To answer these questions, I had to uncover a whole range of different sources outside the realm of academic music history. During the first decade of my research, I floundered in my attempts to circumscribe these issues. To answer even simple questions, I found I had to immerse myself, at a surprisingly deep level, in primary documents and academic literature from folklore, mythology, classics, philosophy, theology and scriptural exegesis, social history, anthropology, archaeology, sociology, psychology, neuroscience, Egyptology, Sinology, Assyriology, medieval studies, travel literature, and various other fields and topics, as well as a formidable amount of literature produced by music historians and musicologists. As a result, more than fifteen years elapsed from the start of my research until I published the first fruits—my two books Work Songs and Healing Songs, both released in 2006. Another decade elapsed before I completed the third book in my trilogy on the music of everyday life, Love Songs.

But by this time I saw that a general history of music needed to be written that encompassed the full range of surprising findings I had uncovered during this twenty-five-year endeavor. I won’t try to summarize here the unexpected and sometimes disturbing things I learned on my long, strange trip. But my goals are simple ones and ought to be shared here at the outset. My aim is to celebrate music as a source of creation, destruction, and transformation. I affirm songs as a source of artistry, but will also insist on taking them seriously as a social force and conduit of power, even as a kind of technology for societies that lack microchips and spaceships. I want to cast light on the neglected spheres of music that survive outside the realms of power brokers, religious institutions, and social elites, and explore how songs enrich the day-to-day lives of small communities, families, and individuals. Above all, I hope to show how music can topple established hierarchies and rules, subverting tired old conventions and asserting bold new ones.

Put another way, music is not just a soundtrack in the background of life, but has repeatedly entered the foreground, even altering social and cultural currents that would seem resistant to something as elusive and intangible as a song. It almost seems like magic, and maybe it really is.

All these things have happened repeatedly in the past, as well as in our own lifetimes, and will recur again in the future. This is their story.


The Origin of Music as a Force of Creative Destruction

I’m not surprised the whole thing started with a huge bang, not just a big downbeat in bar one, but the biggest one of them all. How fitting that this initial pulse of rhythm came as part of an explosion both destructive and creative. That’s a symbol for all the later musical outbursts charted in these pages, those unruly sounds that shatter the existing order, cause turbulence and even chaos, only gradually coalescing into a new stability.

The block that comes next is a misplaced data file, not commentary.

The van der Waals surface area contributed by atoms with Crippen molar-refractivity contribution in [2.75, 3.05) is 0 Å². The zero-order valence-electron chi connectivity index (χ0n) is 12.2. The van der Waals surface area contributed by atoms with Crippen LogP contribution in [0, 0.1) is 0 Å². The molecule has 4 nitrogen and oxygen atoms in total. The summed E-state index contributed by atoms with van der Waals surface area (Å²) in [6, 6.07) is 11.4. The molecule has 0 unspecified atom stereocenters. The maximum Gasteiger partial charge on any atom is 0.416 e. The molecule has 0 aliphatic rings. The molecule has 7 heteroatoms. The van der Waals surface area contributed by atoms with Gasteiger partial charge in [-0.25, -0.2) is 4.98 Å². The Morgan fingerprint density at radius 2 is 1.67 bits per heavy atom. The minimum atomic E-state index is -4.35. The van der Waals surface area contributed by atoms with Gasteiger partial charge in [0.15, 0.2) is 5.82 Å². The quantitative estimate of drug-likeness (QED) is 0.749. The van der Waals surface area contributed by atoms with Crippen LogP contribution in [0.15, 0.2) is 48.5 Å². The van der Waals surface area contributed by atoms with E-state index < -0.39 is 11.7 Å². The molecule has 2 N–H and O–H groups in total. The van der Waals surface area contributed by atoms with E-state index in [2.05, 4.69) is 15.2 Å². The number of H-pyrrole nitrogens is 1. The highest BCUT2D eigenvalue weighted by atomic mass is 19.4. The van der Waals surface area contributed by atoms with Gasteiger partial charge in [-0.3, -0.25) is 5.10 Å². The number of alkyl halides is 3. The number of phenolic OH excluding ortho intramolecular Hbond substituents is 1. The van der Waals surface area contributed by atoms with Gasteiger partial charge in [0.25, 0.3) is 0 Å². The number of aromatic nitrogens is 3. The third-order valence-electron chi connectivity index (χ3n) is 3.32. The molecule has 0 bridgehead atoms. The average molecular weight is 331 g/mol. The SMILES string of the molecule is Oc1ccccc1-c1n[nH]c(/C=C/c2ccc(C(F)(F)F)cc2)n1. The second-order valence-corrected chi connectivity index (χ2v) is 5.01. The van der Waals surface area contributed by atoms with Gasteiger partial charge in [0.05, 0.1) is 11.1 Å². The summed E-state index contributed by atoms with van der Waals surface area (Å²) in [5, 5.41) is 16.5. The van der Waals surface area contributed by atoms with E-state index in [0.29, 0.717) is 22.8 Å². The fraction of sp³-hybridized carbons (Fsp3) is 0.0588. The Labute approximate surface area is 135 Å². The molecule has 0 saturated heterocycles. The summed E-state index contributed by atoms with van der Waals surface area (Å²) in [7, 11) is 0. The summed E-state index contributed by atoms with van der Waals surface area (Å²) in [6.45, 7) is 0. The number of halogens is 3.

Our original downbeat took place some 13.7 billion years ago, the proverbial Big Bang in a still unfolding composition. But if matter explodes in the universe and no one is around to hear it—maybe couldn’t hear it, if it took place in a surrounding vacuum—is it really a bang? Do our histories even falsify this first beat, which really possessed no bang at all, not even an intergalactic whimper? Perhaps we should consider this opening galaxy-forming gambit as akin to the silent wave of the conductor’s baton before the concert begins. A look, a nod, a quick movement, and we are off…

That universal symphony continues even today, but as cosmic background microwave radiation, an almost silent echo, barely detectable even with the most finely tuned instruments. Yet it still makes music, even in a vacuum. I note that the scientists who discovered the faint reverberations of the Big Bang first heard it over the radio. A lot of strange things happened on the radio in 1964—from the British Invasion to Louis Armstrong topping the chart with “Hello Dolly”—but this was the strangest of them all: Tune in to the right station and you can hear the origin of the universe! These late-arriving listeners for the longest-running live musical broadcast wisely realized that a hit song needs a suitable title, and their new—but very old—discovery finally received one when they published their findings the following year: “A Measurement of Excess Antenna Temperature at 4080 Megacycles per Second.” That title, announcing the strange fact that somebody finally heard the bang a few billion years after it banged, was too long to fit on a jukebox label, but sufficient to earn a Nobel Prize for Arno Penzias and Robert Wilson.